how do you know if your horse has arthritis?

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how do you know if your horse has arthritis?

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    04-29-2009, 10:47 PM
how do you know if your horse has arthritis?

Is it possible to know without getting a vet out to check? I'm just curious because I hear of so many horses who can't jump or ride a lot because of arthritis. My mare is 18 and so obviously a little older but she seems to have really good legs so far. She's always been sound. The only time I've ever seen her lame was when she got caught in a wire fence and had a minor wound... but that was a year ago. I was just wondering how you prevent arthritis in older horses? What do you who have horses with arthritis do about riding?

Any info would be helpful, thanks.
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    04-30-2009, 01:00 AM
It all depends on how bad the arthritis is and how you manage it. I would talk to your vet. My boy gets fed a supplement for arthritis everyday and he rides well. He is outdoor board so he is never really stiff or has inflammation, since he is constantly moving and flexing his joints instead of standing in a stall for 8+ hours.

His supplement has 10,000mg Glucosimine, 10,000 msm and a bunch of other stuff that is supposed to help support his joints.
    04-30-2009, 01:11 AM
Stiffness, swollen joints, obvious pain, loud popping sounds from hips and knees...

There are lots of things can indicate it. If you notice particular soreness after she stands on a hard surface for a long time, or after turning in circles, or after strenuous work there's a chance.

But I am not a vet, and I think if you suspect it, you need to have the vet check her, get her some shots and supplements.

It is manageable, with proper care.

ETA: My mare rides beautifully, but she -needs- her Legend shot every few months, and she -needs- her MSM. Otherwise she gets stiff and incredibly sore. I am also considering getting her a set of SMBs to absorb more shock and prevent further damage and pain.

ETA again: My mare has 24 hour turn-out, but has access to her stall if she chooses, instead of being stalled at night. It has helped immensely.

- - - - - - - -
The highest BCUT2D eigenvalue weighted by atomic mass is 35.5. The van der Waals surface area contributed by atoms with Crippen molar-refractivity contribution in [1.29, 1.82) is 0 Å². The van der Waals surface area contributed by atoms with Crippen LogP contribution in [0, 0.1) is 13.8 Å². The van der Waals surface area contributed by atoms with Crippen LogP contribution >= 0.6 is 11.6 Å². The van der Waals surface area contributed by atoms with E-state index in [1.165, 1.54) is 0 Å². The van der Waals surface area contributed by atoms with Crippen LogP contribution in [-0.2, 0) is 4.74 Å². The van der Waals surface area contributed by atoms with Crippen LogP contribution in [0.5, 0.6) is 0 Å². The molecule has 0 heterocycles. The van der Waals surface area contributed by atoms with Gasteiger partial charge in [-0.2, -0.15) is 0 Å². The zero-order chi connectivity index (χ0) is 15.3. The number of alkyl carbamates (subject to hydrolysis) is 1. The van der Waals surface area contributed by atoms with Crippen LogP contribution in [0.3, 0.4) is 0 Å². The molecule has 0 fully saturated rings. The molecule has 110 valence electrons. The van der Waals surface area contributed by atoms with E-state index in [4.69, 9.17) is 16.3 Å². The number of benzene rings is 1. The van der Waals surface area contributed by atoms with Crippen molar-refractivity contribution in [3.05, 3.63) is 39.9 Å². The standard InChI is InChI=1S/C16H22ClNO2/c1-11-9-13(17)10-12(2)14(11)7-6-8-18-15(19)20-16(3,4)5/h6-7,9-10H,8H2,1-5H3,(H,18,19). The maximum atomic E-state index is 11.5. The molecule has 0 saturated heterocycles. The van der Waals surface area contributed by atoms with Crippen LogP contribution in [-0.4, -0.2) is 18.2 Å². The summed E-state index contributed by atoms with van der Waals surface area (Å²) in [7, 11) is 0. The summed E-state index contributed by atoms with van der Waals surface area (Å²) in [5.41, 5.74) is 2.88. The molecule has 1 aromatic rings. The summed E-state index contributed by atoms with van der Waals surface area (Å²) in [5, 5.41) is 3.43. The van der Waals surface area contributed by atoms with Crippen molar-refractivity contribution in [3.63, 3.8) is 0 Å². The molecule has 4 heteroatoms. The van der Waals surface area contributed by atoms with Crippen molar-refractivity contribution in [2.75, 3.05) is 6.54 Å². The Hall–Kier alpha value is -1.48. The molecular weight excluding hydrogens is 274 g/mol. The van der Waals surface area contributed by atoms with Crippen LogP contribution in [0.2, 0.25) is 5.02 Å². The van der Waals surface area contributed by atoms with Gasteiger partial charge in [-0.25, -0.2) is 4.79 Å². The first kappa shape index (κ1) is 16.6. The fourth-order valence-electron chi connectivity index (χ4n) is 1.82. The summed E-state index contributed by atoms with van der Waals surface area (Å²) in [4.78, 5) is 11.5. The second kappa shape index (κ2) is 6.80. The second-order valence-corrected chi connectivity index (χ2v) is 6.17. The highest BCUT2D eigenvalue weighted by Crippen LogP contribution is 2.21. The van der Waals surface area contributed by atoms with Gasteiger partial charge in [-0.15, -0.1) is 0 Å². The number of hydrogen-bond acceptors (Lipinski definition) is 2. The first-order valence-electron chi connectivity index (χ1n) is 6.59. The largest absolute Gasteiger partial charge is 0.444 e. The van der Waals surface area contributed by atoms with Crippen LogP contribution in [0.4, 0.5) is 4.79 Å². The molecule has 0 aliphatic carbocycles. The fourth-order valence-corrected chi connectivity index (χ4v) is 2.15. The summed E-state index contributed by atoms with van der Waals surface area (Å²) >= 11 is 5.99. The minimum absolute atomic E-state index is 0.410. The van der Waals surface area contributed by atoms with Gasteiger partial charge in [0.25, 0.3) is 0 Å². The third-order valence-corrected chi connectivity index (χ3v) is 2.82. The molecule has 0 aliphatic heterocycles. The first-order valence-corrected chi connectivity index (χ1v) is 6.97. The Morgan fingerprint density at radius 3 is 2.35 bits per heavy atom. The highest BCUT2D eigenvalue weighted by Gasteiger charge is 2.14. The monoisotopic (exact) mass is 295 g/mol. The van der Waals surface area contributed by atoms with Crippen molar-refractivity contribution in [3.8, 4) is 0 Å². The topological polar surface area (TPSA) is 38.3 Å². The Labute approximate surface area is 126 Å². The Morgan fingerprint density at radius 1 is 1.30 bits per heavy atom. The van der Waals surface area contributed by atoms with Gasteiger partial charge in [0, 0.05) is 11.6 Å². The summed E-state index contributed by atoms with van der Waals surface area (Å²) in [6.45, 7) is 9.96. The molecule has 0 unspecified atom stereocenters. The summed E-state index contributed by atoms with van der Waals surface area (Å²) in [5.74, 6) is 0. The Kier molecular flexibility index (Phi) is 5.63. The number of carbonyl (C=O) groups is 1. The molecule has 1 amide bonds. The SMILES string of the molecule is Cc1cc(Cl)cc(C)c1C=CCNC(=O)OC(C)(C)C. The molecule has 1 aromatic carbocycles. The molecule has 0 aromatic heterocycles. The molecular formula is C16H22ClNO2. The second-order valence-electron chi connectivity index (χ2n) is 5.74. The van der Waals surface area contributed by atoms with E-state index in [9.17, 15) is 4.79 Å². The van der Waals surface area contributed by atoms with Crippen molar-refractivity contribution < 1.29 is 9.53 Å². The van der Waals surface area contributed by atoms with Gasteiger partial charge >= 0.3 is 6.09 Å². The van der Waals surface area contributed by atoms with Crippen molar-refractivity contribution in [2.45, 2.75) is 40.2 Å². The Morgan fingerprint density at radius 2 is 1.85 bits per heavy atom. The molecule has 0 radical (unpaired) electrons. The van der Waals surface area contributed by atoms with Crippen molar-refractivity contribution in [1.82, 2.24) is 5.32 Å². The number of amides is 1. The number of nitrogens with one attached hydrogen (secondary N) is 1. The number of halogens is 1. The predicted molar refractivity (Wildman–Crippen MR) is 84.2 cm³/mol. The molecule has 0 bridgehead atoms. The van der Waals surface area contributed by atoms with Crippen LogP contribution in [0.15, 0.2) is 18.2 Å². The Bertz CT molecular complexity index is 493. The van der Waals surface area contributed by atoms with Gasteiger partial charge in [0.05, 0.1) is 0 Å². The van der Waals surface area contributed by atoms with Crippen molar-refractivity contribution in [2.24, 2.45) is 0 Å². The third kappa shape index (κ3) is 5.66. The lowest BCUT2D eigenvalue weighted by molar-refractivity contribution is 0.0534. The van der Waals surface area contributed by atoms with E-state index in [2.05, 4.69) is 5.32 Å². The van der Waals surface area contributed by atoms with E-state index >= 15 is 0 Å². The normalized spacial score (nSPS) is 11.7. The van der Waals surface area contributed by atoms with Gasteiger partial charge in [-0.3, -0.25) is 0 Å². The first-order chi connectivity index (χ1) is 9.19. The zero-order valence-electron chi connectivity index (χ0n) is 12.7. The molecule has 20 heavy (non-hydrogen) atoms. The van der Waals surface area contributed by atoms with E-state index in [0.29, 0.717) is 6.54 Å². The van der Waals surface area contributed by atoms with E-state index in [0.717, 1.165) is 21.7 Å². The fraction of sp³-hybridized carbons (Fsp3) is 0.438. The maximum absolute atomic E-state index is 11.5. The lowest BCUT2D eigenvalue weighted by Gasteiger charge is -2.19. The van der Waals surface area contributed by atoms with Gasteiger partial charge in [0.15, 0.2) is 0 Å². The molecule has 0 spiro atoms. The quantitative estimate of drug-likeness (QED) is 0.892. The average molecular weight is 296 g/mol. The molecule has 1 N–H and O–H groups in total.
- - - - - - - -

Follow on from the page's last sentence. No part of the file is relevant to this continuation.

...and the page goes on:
04-30-2009, 11:08 AM
Thanks for the info guys. I don't think Jubilee has it. I haven't noticed any of those symptoms, I just want to protect her from getting it, since she's a bit older.
    04-30-2009, 11:38 AM
Unfortunately there is no way to 100% prevent it from happening. Some horses (dogs, cats, humans) are predisposed to joint issues due to conformation. There are repetitive things we all do that can make the issue more prevelant.

Remember as horses live longer (15 used to be old for a horse) we will have more health issues to handle.
    04-30-2009, 03:07 PM
And.... sometimes all it takes is some pain managment and a change in their job description and they are good for many more years.
    04-30-2009, 11:07 PM
I've heard that Apple Cider Vinegar is supposed to be good for their joints. My instructor has noticed definate improvement in her 30+ arthritic pony.
    04-30-2009, 11:46 PM
Thanks everyone for all your input!

RedHawk, I love your avatar! It's so cute!
    05-01-2009, 12:30 AM
I haven't heard of apple cider vinegar helping, but glucosamine and msm and chondroiton are all valid supplements. And the glucosamine/chondroitin you can feed without any harm to the horse. It'll cost you about $15 / month. The msm I don't have experience with. The best prevention and treatment is also not to stall your horse. Freedom of movement is key to keeping arthritis under control.

Symptoms are stiffness, swollen joints usually without heat and can't be relieved by cold hosing and wrapping, obvious pain. Any change in physical activity, eg. A lot more lying down, not so much trotting in the paddock.
    05-01-2009, 12:58 AM
Originally Posted by northernmama    
The msm I don't have experience with. The best prevention and treatment is also not to stall your horse. Freedom of movement is key to keeping arthritis under control.
I have had great luck with MSM. I use the pure MSM powder, and I put it directly in her feed. She does great on it.

And, I agree, freedom of movement is important.

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